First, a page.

The specific language used in Hawaii’s Constitution is: “majority of the ballots cast upon such question.” Hawaii’s Supreme Court argued that the plain meaning of this text was “clear and unambiguous.” But its convoluted reasoning to arrive at this conclusion in the face of competing authorities and Hawaii precedent demonstrated its claim’s tenuousness. As a Hawaii State Bar Association newsletter would later argue, the Supreme Court’s opinion “was both logically flawed and intellectually disingenuous.”
The First Amendment Issue
From a First Amendment perspective, the greatest outrage of the Hawaii Supreme Court’s decision — as statutorily implemented in 2000 by the Legislature — is its implicit claim that the framers and ratifiers of Hawaii’s 1959 statehood Constitution intended a larger majority to call a constitutional convention than to ratify a convention’s proposals. As Russell Suzuki, Hawaii’s current attorney general and then deputy attorney general, wrote to the Office of Elections: “the calculation of a majority for the convening of a constitutional convention was intended by our framers to be different from and less stringent than the calculation of a majority for the ratification of amendments proposed by a convention.”
This type of relationship between an agenda-setting and lawmaking majority was in keeping with traditional American democratic norms. For example, authoritative manuals of democratic procedure, such as Robert’s Rules of Order, never endorse the type of inverse relationship endorsed by Hawaii’s Supreme Court. None of America’s 236 state constitutional conventions since 1776 explicitly endorsed such a relationship. America’s federal Constitution amendment process lacks such a relationship. And in the 19 U.S. states with the popular constitutional initiative — the primary alternative legislative bypass mechanism in America — none require more than a 15 percent majority to place a constitutional amendment on the ballot.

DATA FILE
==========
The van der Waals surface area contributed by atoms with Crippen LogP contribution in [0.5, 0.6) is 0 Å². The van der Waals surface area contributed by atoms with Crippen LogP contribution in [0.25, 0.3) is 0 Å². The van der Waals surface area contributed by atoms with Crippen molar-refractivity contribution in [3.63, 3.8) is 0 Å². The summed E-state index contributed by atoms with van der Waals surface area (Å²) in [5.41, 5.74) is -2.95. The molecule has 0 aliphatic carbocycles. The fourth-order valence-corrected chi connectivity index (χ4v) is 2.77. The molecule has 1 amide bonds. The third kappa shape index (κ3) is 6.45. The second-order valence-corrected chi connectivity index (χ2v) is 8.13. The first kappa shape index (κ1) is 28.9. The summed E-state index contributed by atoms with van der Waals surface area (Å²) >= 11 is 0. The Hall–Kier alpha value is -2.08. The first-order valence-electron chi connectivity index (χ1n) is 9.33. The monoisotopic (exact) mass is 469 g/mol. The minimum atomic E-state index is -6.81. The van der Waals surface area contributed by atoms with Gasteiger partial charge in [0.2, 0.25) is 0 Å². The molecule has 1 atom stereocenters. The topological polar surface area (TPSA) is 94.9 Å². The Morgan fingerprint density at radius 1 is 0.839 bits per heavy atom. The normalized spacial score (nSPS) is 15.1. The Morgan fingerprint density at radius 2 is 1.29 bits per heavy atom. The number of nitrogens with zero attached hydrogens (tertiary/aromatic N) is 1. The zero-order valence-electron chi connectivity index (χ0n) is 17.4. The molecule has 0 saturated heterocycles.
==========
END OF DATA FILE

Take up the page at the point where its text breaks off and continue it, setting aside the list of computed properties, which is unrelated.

In its shoddy legal reasoning driven by political considerations, the Hawaii Supreme Court’s constitutional convention decision was analogous to the U.S. Supreme Court’s infamous Bush v. Gore decision that settled the 2000 U.S. presidential election. In this case, the court’s unacknowledged bias wasn’t partisan; it was careerist, as the judges had an acute conflict of interest because they are reappointed by a judicial nominating commission that is controlled by state legislative leaders who have been as viscerally opposed to calling state constitutional conventions as to passing state legislative term limits. To paraphrase Upton Sinclair, “It is difficult to get a judge to understand something, when his salary depends on his not understanding it.”
Given the Hawaii Supreme Court’s conflict of interest, a legal remedy will most likely have to come from a federal court. I suggest focusing on the First Amendment abomination of making the majority required to call a convention larger than the original majority required to ratify its proposals.
Legal scholars and political scientists have often observed that constitutions are mere parchment barriers unless the people are able and willing to fight for their rights. These rights include the people’s right to reform their government in the face of a legislature’s opposition.
Hawaiians were unjustly deprived of a constitutional convention they fairly voted for in 1996. We must never allow this gross injustice to happen again.
Source: Snider, J.H., State Constitutional Convention Was Hijacked In ’96 — It May Happen Again, Civil Beat, April 30, 2018. A substantially more detailed version of the same op-ed can be found at Con-Con: The People v. Hawaii Supreme Court, Hawai’i Free Press, April 30, 2018.